Back in the Day
Celador for Channel 4, 31 May to 7 October 2005 (40 episodes in 1 series)
Ah, the good old days. Days off school curled up on the settee with measles, mumps and/or rubella, sipping Complan and watching daytime TV, which in those days consisted of Pebble Mill At One, Madhur Jaffrey and a string of mediocre panel games involving Liza Goddard. Pebble Mill may now be rubble, while Madhur Jaffrey and Liza Goddard haven't been spotted in public for years, but there's still a few folk flying the flag for the mediocre panel game.
This, then, is Back In The Day, a nostalgic quiz with more antecedents than we care to remember, from Looks Familiar through Today's the Day and Backdate to Bygones and Never Had it So Good. There's nothing very surprising or innovative about this show, which largely revolves around the expected "guess the year" and "what's going on in this clip?" questions. It's slightly hamstrung by its reliance on news clips - the odd sitcom or pop video snippet would help to add some variety, surely repaying the additional effort involved in clearing the clips for broadcast. In addition, the range seems too wide - the theme is events "of the last five decades", meaning 1950-1999 - and a lot of the events are just too obscure. To get the most out of this show, you really need to be of Clive Anderson's generation. That'll be our parents, not us. For the student audience inherited from the preceding Countdown, there's the sweetener of some recognisable comedians (mainly recruited from Celador's radio shows) alongside the 50-something actors that make up the teams. But the questions are just too difficult and, dare we say it, often rather boring. If Clive Anderson says that someone cleaned the face of Big Ben in 1980, or dairy workers held a protest over something or other in 1983, then sure, we'll believe him. But we reserve the right not to care. Even the panellists seem unable to remember most of the events in the clips, to the extent that Clive Anderson generously gives points simply for describing the clips rather than actually attaching them to a specific news story, which is just as well as that's all the teams can muster most of the time.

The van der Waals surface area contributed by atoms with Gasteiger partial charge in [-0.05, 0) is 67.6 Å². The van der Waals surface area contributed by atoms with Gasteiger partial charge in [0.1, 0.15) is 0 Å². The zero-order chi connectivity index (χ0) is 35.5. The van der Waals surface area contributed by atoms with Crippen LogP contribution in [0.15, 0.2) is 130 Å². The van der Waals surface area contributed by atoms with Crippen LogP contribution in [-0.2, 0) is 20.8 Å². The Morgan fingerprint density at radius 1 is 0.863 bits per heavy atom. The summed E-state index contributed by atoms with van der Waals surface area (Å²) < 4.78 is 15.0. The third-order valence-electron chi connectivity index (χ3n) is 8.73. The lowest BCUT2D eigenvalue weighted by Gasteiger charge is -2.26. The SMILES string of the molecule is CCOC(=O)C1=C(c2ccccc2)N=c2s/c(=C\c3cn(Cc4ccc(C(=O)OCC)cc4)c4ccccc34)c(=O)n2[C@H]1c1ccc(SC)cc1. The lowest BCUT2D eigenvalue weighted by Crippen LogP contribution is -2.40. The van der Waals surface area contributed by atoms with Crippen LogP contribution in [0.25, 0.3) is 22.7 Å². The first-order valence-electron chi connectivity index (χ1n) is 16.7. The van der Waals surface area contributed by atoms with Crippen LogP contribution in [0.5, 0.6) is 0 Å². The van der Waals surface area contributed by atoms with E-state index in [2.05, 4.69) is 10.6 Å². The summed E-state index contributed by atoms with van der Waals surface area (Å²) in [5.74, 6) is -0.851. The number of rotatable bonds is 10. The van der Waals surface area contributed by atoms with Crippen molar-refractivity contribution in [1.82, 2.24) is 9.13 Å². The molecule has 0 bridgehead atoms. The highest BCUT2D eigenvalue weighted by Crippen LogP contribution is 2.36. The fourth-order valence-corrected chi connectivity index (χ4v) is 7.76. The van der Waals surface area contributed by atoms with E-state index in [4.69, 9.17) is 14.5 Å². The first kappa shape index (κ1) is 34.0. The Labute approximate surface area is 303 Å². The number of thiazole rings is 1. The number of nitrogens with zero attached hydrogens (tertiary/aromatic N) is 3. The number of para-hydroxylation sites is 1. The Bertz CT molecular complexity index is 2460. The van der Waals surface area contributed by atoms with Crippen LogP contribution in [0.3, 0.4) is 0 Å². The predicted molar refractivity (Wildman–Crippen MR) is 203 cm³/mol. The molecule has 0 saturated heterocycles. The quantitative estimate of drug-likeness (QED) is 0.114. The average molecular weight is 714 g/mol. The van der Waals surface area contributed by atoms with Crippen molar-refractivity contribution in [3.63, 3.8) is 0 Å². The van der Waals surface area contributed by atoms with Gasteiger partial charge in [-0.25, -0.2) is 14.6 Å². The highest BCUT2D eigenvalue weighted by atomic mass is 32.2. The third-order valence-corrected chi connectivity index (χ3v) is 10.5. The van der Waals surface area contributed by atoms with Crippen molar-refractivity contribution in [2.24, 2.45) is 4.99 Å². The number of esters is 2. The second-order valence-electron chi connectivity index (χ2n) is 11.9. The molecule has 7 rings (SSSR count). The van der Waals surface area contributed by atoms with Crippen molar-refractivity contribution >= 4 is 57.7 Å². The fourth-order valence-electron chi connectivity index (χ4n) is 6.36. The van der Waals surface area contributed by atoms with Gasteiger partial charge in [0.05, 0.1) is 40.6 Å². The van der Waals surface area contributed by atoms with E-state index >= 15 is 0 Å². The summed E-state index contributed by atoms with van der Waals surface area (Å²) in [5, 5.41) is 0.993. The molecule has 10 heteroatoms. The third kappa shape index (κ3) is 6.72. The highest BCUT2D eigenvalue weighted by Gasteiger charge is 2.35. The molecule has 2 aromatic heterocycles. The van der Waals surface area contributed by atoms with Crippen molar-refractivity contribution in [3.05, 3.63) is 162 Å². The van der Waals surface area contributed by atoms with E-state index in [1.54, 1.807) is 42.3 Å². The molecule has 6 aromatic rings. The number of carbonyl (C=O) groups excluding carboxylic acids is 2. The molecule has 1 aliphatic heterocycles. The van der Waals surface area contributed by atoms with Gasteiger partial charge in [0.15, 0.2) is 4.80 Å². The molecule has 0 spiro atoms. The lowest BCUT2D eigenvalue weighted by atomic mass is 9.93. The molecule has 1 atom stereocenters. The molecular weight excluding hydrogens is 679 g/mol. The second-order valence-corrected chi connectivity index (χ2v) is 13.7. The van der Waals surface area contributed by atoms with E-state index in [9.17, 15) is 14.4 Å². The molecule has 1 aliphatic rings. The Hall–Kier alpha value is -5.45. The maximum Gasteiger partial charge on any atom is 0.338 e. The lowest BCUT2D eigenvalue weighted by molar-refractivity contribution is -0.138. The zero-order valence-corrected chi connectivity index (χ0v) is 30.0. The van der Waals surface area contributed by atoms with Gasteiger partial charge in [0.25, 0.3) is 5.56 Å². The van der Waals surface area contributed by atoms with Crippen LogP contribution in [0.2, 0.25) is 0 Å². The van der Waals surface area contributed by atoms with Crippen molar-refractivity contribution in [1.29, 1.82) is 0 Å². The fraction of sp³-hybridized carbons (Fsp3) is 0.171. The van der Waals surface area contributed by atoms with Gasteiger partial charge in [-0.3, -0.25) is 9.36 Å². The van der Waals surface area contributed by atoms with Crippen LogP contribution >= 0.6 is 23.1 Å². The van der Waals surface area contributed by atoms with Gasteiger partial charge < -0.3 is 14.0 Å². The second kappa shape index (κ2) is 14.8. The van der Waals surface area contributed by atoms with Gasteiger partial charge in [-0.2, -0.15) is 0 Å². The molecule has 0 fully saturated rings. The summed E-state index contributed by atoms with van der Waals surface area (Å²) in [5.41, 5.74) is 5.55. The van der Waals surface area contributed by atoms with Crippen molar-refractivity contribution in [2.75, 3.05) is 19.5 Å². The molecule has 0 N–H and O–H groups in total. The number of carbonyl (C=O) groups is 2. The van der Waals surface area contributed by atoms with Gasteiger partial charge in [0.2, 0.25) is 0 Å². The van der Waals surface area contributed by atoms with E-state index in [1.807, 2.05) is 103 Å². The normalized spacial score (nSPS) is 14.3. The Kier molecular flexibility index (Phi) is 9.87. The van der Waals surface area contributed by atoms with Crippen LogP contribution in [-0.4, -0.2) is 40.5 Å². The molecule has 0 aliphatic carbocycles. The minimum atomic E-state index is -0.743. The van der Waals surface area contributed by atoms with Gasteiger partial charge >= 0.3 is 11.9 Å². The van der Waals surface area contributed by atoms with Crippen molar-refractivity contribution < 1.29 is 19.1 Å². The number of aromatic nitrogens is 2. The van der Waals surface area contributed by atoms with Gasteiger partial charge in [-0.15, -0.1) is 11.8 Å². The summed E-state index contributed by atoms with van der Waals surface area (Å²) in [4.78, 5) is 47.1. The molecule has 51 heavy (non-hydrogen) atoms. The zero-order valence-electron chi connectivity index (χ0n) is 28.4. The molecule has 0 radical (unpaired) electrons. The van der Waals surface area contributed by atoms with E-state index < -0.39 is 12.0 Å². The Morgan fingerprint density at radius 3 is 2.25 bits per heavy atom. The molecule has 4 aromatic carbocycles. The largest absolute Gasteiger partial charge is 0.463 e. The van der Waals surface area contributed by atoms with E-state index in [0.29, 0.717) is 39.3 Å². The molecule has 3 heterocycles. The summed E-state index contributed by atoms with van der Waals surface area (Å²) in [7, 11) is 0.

Maybe nostalgia just doesn't work on such a large scale. You can see the thinking behind this show - with questions ranging from 1950 to 1999 there ought to be something for everyone, but it doesn't quite work that way. To your correspondent, nostalgia means Ghostbusters, Simon le Bon on a great big yacht, Rubik's Magic and Lo-Lo Balls. To my parents, it'll be something else. To today's teenagers, something different again. Trying to bring different generations of nostalgia together in a quiz show is a tricky proposition, one that perhaps only Telly Addicts has ever come close to fulfilling. Back In The Day tries, but fails. Perhaps it never really stood a chance.
It's not actually a bad show, it's just not a particularly good one either. Watchable, but forgettable. Just like the old days.
"Blockbuster" by The Sweet.